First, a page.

We have an 08 Hallmark Guanella mounted on an 06 Dodge Ram 2500 CTD short bed (6 1/3 foot bed). We’ve been working on the camper mounting system with the intent of taking it regularly on rugged 4WD roads in Utah’s canyon country and the southern Colorado Rockies. We’ve got Hallmark-installed Happijac tie downs (http://happijac.com/tie-downs.html) and Torklift Anchor Guard turnbuckles, as described in a previous post (http://www.wanderthe...rt-bed-project/ ).
We went on our first trip involving extensive driving on rough/rocky dirt roads in the Maze District of Canyonlands last week, and seemed to be doing really well after a couple of long driving days. However, on a relatively smooth stretch we failed to notice a shallow erosion channel across the road and hit it at maybe 10-15 MPH. There was a WUMP and a jolt, not that much bigger than some we’d experienced previously, well within what I’d expect the rig to stand up to, but big enough to make us check the rear views to make sure everything was OK… and it wasn’t.
The rear turnbuckle mounts on the camper had failed catastrophically. The metal mounting plates on the overhangs on both sides had torn clean out (along with a chunk of plywood each) and were lying in the dirt. Photos show where the plates tore through, with closeups of the gaping holes where they’d been (under the carpeting in the back of the dinette seating area and under the linoleum in the cabinet under the cooktop). One pair of photos shows a set of plates with the torn-out plywood chunk still wedged in-between, from top and bottom views. The plywood does not appear to have rotted, but after 8 yrs on the underside of a camper (coated with black “weatherproofing” stuff that may or may not be a good idea per posts I’ve read) I suppose it had lost some degree of integrity.
Anyhow, the main point of this thread is that we’re left with 2 gaping holes to fix and at the same time create new rear turnbuckle mounting points on the camper in roughly the same location that will hold up to further (ab)use. In order to avoid ripping the new mounting points out like we did the old ones, we need to satisfy either or both of the following conditions:
1) Create stronger mounting points,
2) Decrease the forces generated by turnbuckle pull.
For stronger mounting points, the plan is to create plates much larger than the originals to sit on top of the plywood around the holes and disperse the forces over a greater area (the old plates were just 2 1/4" by 5", the new ones will probably be about 12" x 12"). The plates that clamp onto the underside will also have to be larger to hold the sandwich together tightly, but will be limited by the width of the overhang (about 10 inches). Although the plywood bordering the holes is probably compromised, if we make the upper plates quite large we should be OK. 1/8” aluminum should suffice on top, 1/16” probably adequate on bottom. It would be ideal to replace the plywood boards that were damaged in the process as well, but that would require a massive camper rebuild, which Bill (Ward, of Hallmark) said would be expensive, time consuming, and most likely unnecessary. In order to get the most strength out of a compromised overhang structure, we plan to make 90 degree bends in the plates to fasten them to the vertical structures coming up just behind the holes (the fridge cabinet on the driver’s side and the closet on the passenger’s side). Should be able to fit carriage bolts in there without much problem – I figure the flat heads on the passenger side can go behind the dinette cushion, and on the driver’s side they can go inside the fridge cabinet (we’ll probably have to take the fridge out to do that). There will be space for the nuts and bolt ends in the closet and in the under-stove cabinet. We may try to put a 90 degree bend upward along the camper sidewall as well, but not sure we’d want to drill into or through that wall... we'll see.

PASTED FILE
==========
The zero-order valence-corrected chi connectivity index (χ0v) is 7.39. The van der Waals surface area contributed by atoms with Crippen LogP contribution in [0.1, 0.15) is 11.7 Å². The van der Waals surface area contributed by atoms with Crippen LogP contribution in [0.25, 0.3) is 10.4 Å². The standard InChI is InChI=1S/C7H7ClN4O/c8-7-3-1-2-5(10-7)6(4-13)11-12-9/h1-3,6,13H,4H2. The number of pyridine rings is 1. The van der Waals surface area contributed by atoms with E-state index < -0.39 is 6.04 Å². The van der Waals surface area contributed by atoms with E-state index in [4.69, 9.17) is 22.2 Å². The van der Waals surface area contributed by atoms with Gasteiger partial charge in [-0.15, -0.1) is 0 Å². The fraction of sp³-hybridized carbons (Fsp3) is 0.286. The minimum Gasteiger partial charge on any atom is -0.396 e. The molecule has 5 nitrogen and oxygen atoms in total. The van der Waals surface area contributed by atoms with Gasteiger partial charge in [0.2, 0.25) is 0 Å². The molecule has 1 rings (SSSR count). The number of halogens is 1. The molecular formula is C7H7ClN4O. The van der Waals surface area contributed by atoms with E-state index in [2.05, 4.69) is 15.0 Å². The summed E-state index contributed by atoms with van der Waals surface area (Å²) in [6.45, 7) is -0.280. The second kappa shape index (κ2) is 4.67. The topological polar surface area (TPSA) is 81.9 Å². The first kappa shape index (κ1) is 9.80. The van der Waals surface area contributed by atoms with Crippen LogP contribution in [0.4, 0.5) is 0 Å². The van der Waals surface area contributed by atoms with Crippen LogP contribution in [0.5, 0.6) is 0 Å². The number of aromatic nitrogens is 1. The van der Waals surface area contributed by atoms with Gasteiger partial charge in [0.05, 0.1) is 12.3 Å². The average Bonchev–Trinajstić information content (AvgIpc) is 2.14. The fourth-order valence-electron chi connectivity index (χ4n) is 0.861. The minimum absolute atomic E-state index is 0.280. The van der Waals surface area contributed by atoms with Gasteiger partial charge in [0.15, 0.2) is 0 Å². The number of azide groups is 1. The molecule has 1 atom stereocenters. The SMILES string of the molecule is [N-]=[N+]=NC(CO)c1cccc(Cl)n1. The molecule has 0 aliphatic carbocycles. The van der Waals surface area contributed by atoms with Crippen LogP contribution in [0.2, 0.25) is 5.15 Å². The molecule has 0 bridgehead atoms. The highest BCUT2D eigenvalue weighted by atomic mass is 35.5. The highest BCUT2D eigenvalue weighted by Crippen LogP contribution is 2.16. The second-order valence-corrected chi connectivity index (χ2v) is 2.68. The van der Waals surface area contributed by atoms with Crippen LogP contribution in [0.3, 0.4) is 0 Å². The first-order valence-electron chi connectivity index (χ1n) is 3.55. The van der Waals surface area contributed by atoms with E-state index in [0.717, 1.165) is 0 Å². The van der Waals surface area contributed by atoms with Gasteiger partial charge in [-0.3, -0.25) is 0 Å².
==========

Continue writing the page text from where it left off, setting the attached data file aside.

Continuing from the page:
We’ve got a metal fabricator in town who works on off-road vehicles, has a great reputation and seems like a stand up guy who knows his stuff. We’d been planning to have him make skid plates for the gas tank and transfer case on our truck, so now we’ll just have a little bit bigger job for him.
Regarding limiting maximal forces generated by the turnbuckles against the mounting points, I’ve been talking to the folks at Torklift. It seems intuitive to me that the rear turnbuckles should be spring-loaded to deliver force in as gradual a tug as possible, and the fronts shouldn’t need to give much since the goal is to keep the camper snugged up to the front of the bed at all times (in fact, we found that our front turnbuckles worked their way loose occasionally on bumpy downhills, which may well have been due to greater turnbuckle expansion/contraction with springs). However, both Torklift and Happijac recommend sprung turnbuckles up front and damped turnbuckles in the rear. Bill at Hallmark has an aerospace engineering background and he feels the same way I do; in fact, he routinely swaps the barrels of the front and rear turnbuckles out. Torklift’s response to this is that the majority of the camper’s weight and therefore forces generated are up front, so springs are needed there.
For now I’m just going to focus on putting in plates with as much structural strength as possible so whatever we do with the turnbuckles will be less likely to result in mounting point damage.
If anyone has advice based on experience or expertise, I’d appreciate it.
I’ll update with photos as the project progresses.
Edited by DoGMAtix, 05 December 2016 - 09:06 PM.